A random guy on the street spoke to me and mentioned that he is also on Couchsurfing and offered his hospitality. I wasn’t particularly keen on staying with some random person without credibility, but after looking at his Couchsurfing Profile I decided to give it a shot as I didn’t have a place to stay for the night. He had positive references, though he lived in a suburb overlooking the city. The area looked super sketchy, but he took me to his favorite sandwich shop and an artisan place where they made me buy some of their merchandise some trust was built this way. The artisan was his friend, an Old Berber selling carpets, lamps, scarves and other kinds of clothing and ceramics. The Berbers are great salesmen offering you things for free so they can lure you into the next step and sell you the actual product they are selling, massively overpriced. Try haggling with these guys and you will most likely end up paying even more than previously offered. Even though I got ripped off it was interesting to learn about the Nomadic life of these people as well as the way they get their merchandise. Carpets made from camel wool rather than sheep, and caravans traveling through the desert carrying spices and food.
On the way back to the house, in a typical Arabic fashion, we jumped on a motorbike of a stranger who gave us a lift. The sense of community and connection between these people is amazing. The way they constantly lift and help each other out is great.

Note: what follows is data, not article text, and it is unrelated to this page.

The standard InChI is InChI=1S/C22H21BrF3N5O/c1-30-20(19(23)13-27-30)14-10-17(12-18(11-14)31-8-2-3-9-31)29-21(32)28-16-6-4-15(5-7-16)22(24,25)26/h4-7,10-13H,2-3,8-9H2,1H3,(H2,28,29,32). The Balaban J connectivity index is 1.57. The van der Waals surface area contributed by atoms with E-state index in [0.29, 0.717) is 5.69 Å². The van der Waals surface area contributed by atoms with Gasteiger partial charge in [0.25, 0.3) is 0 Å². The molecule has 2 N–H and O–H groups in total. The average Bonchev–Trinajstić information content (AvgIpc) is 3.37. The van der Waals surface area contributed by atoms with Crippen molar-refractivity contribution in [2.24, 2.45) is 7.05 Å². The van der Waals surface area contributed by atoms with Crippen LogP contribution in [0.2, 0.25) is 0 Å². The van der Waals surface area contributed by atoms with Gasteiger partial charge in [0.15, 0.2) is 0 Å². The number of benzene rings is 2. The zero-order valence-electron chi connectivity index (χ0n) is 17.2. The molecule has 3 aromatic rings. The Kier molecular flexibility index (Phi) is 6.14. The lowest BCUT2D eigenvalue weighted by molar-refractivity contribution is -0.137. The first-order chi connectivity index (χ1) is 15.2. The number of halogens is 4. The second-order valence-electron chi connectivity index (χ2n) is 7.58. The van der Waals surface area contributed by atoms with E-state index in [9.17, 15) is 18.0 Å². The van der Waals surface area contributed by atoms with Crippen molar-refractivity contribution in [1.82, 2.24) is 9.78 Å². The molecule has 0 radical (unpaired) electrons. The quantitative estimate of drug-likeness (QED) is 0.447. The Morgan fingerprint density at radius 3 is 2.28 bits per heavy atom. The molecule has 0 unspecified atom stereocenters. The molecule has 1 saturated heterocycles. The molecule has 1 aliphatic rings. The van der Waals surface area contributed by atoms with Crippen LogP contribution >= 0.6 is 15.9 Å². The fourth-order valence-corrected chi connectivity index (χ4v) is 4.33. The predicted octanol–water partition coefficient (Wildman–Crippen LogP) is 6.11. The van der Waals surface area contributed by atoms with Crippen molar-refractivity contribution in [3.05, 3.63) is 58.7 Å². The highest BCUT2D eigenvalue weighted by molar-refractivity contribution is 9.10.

It was New Year’s Eve! I almost forgot about this fact as this holiday is not that popular in this part of the world. The Moroccans don’t really use the Solar Calendar that much, as they favor the Lunar Cycles. There wasn’t much of a spirit of celebration. This is when I realized that the meaning to a celebration or a special day is only as good as the importance people attach to it. An occurrence in someone’s language or country can mean absolutely nothing to someone else on the other side of the world. This was probably one of my quietest New Year celebrations as I didn’t drink and I went to bed just past 1230. Even though there weren’t any celebrations or friends around me I was proud of the fact that I choose to spend my New Year differently, in a new continent, country, and a stranger’s house. Staying true to the wanderlust.
1 January 2013